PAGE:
The objective is to win the game.  Winning 1-0 or 9-8 is still a win.   Is W/L record the be all to end all?  Of course not.  But neither is a strikeout or an inning pitched.  And that's the only places Carlton is better than Hunter.  Congrats on sticking around a long time.   Welcome to the Hall of Longevity and Injury Free.
2/17/2012 3:00 PM
Just so I have this right, W/L record is a horrible way to judge effectiveness but 300 wins is an accomplishment.    Averaging 277 innings over 10 seasons in meaningless if your ERA is 3.26 but pitching 5000 innings and recording an ERA of 3.22 is an accomplishment.

It's laughable the way your mind works.   I started ignoring you earlier.   I now remember why. 
2/17/2012 3:21 PM
Posted by MikeT23 on 2/17/2012 3:00:00 PM (view original):
Just so I have this right, W/L record is a horrible way to judge effectiveness but 300 wins is an accomplishment.    Averaging 277 innings over 10 seasons in meaningless if your ERA is 3.26 but pitching 5000 innings and recording an ERA of 3.22 is an accomplishment.

It's laughable the way your mind works.   I started ignoring you earlier.   I now remember why. 
I've never argued for someone based on 300 wins.  Pitcher win/loss record is next to meaningless.


2/17/2012 3:24 PM
Posted by MikeT23 on 2/17/2012 2:53:00 PM (view original):
The objective is to win the game.  Winning 1-0 or 9-8 is still a win.   Is W/L record the be all to end all?  Of course not.  But neither is a strikeout or an inning pitched.  And that's the only places Carlton is better than Hunter.  Congrats on sticking around a long time.   Welcome to the Hall of Longevity and Injury Free.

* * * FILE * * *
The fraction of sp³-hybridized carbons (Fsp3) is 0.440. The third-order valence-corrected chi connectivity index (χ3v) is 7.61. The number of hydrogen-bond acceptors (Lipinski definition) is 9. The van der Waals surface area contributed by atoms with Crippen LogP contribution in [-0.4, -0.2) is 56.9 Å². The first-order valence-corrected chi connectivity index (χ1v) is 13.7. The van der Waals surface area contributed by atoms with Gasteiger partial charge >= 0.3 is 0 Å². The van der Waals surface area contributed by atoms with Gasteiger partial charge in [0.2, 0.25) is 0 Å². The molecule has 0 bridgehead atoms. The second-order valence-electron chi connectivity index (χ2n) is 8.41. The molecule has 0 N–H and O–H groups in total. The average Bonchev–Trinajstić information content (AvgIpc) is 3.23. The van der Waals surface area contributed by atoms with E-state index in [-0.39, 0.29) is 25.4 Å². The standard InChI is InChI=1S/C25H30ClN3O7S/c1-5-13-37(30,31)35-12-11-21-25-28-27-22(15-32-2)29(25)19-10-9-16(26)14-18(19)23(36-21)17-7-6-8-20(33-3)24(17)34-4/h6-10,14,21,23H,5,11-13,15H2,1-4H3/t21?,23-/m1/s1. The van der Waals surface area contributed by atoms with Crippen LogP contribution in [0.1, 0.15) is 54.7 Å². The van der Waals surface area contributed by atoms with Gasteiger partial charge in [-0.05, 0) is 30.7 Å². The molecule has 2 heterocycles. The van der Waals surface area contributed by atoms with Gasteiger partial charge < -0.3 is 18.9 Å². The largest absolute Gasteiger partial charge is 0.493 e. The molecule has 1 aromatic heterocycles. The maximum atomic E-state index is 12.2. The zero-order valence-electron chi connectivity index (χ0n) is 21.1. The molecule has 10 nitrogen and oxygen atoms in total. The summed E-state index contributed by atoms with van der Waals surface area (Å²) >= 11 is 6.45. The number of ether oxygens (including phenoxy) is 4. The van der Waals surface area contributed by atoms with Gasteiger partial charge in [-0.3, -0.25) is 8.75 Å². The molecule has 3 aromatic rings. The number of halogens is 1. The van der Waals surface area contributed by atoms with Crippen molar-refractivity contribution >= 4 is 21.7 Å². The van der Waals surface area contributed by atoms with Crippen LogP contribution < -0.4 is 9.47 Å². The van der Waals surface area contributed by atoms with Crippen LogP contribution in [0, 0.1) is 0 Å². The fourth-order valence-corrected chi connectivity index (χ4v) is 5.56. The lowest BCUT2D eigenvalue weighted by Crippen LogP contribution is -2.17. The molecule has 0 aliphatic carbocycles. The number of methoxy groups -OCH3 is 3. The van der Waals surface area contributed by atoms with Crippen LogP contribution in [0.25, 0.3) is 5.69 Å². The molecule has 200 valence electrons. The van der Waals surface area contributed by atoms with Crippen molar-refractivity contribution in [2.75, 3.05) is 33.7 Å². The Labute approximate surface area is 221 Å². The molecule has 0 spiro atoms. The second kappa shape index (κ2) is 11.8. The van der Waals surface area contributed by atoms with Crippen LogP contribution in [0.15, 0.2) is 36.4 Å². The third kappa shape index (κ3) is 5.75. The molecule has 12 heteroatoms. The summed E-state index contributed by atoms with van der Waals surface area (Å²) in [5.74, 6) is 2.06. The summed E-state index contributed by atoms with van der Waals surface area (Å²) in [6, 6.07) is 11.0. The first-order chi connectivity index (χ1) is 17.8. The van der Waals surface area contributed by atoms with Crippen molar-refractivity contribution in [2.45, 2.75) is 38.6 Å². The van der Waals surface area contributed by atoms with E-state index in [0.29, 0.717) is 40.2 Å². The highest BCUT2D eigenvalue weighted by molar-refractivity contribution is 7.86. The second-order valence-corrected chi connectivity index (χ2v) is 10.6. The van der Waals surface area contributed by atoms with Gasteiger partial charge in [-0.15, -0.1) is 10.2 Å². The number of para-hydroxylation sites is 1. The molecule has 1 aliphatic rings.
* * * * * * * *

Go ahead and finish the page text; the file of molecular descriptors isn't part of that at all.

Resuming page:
I have to applaud you.  It takes skill to play thousands of sim/hbd games and still know absolutely nothing about baseball.  Truly amazing.  

You really don't know **** about baseball.
2/17/2012 3:35 PM
So, do tell us why Carlton is more deserving than Hunter.     I CAN'T WAIT FOR THIS!!!!
2/17/2012 3:37 PM

Here, I'll help:

ERA:  3.22 to 3.26   Carlton
WHIP:  1.134 to 1.247  Hunter
H/9:  7.7 to 8.1  Hunter

GO!!!!!!

2/17/2012 3:38 PM
I've never argued that Hunter didn't belong.  Only that his case should be based on what he actually did on the field.
2/17/2012 3:42 PM

OK, since you can't possibly make a case on why Carlton is better, explain this:

"Or Carlton?  The guy pitched over 5000 innings and is 4th all time in strikeouts."

Is pitching forever a good barometer for the HOF?

2/17/2012 3:53 PM
Being able to pitch a ton of well above average innings is extremely valuable.  Carlton was better than Hunter.  It's not tough to see.

Cartlon threw 5,217 innings
Hunter threw 3,449.

Carlton had an ERA of 3.22
Hunter had an ERA of 3.26

Carlton had an ERA + of 115
Hunter had an ERA+ of 105

Carlton struck out 4136
Hunter struck out 2012

Carlton had a FIP (fielding independent pitching, scaled to ERA) of 3.15
Hunter had a FIP of 3.66

Carlton BB/9 3.16
Hunter BB/9 2.49

Carlton HR/9 0.71
Hunter HR/9 0.98

The innings and strikeouts alone put Carlton way over Hunter.  Innings are valuable.  Realistically, a pitcher can only control a few things: his K rate, his walk rate, and his HR rate.  Hunter has the edge in the walks but Carlton's lead in innings and strikeouts are so much larger that BB/9 rate difference isn't enough to sway anything in Hunter's favor.

Carlton was significantly better.